Case studies: Hold Your Ground

Client: North Sea Client
Date: 20 Feb 2017

Project Summary

In a market in which commodity prices are set to remain stagnant more and more operators are being forced to consider the cards in their hand, choosing and discarding is always a twitchy move. In a game in which operators have being used to feeling nervous about which card to play next the proposition of having to discard licenses under the pressures of the incumbent Oil and Gas Authority (OGA hereafter) are worries and commands a skill set that personnel are not a kin to. The notion that the organisation is not ready to commit significant funds to in an attempt to expand their already profitable and sustainable business model is palpable for most E&P players, this is a routine script that is passed between business unit and HQ. Let’s remind ourselves, I feel a Dilbert cartoon coming on; HQ deliver the company wide expectations in the form of a business unit target linked to something nobody cares about… money in the form of bonuses. Business unit leaders scratch their heads and say ‘we have a chance of achieving it this coming year but a new business opportunity would indeed give greater leeway. The plan is hatched and cleaned sufficiently that it is without spot or wrinkle and then it sets sail on the voyage up “the chain” of command. It must fit the aspirations of all those links in the chain, but that is a discussion for another day. So provided it does get traction at the top there is always ‘something’ that the top know about that the rest of us don’t; such as, there is no money in the bank account since the senior executive offsite collaboration event! Excuse my elaboration, but the long and the short of it is that asking to commit to well thought out projects that are in our basket or in other words in which the license is owned and the general consensus is that it is just about timing and committing at the right time is something that E&P operators are very used to.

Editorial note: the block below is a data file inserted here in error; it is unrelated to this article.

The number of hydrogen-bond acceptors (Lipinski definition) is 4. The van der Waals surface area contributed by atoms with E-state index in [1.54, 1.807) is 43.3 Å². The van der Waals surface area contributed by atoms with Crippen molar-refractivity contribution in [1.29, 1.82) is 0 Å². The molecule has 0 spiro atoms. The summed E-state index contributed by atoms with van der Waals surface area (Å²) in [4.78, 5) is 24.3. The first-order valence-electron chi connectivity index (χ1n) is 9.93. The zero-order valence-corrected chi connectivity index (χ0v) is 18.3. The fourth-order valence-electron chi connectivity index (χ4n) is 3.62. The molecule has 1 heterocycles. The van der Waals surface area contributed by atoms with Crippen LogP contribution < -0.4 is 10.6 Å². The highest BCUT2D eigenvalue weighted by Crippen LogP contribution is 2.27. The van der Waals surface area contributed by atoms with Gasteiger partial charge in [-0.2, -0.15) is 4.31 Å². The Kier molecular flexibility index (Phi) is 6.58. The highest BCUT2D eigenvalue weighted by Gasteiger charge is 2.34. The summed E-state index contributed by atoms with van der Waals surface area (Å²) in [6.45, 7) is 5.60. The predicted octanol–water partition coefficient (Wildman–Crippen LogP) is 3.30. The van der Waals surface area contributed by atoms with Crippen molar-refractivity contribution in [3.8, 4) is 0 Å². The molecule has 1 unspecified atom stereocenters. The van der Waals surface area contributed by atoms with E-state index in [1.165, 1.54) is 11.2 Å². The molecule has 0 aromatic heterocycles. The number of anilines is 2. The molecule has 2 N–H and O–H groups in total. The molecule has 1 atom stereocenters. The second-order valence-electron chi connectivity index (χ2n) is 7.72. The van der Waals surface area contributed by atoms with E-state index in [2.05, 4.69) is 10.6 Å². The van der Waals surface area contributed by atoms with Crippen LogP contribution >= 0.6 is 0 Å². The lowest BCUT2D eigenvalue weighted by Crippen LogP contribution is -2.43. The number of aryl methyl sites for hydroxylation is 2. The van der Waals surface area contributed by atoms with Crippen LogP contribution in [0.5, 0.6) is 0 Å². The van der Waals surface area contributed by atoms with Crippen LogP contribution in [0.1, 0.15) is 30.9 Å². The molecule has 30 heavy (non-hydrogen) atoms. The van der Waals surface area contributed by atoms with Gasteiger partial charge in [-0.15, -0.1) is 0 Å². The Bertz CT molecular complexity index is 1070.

Project details

In a market in which commodity prices are set to remain stagnant more and more operators are being forced to consider the cards in their hand, choosing and discarding is always a twitchy move. In a game in which operators have being used to feeling nervous about which card to play next the proposition of having to discard licenses under the pressures of the incumbent Oil and Gas Authority (OGA hereafter) are worries and commands a skill set that personnel are not a kin to. The notion that the organisation is not ready to commit significant funds to in an attempt to expand their already profitable and sustainable business model is palpable for most E&P players, this is a routine script that is passed between business unit and HQ. Let’s remind ourselves, I feel a Dilbert cartoon coming on; HQ deliver the company wide expectations in the form of a business unit target linked to something nobody cares about… money in the form of bonuses. Business unit leaders scratch their heads and say ‘we have a chance of achieving it this coming year but a new business opportunity would indeed give greater leeway. The plan is hatched and cleaned sufficiently that it is without spot or wrinkle and then it sets sail on the voyage up “the chain” of command. It must fit the aspirations of all those links in the chain, but that is a discussion for another day. So provided it does get traction at the top there is always ‘something’ that the top know about that the rest of us don’t; such as, there is no money in the bank account since the senior executive offsite collaboration event! Excuse my elaboration, but the long and the short of it is that asking to commit to well thought out projects that are in our basket or in other words in which the license is owned and the general consensus is that it is just about timing and committing at the right time is something that E&P operators are very used to.

Disciplines

  • Business Development
  • Funding
  • Exploration
  • Business Planning and Reporting
  • Portfolio modelling and optimisation
  • Decision Analysis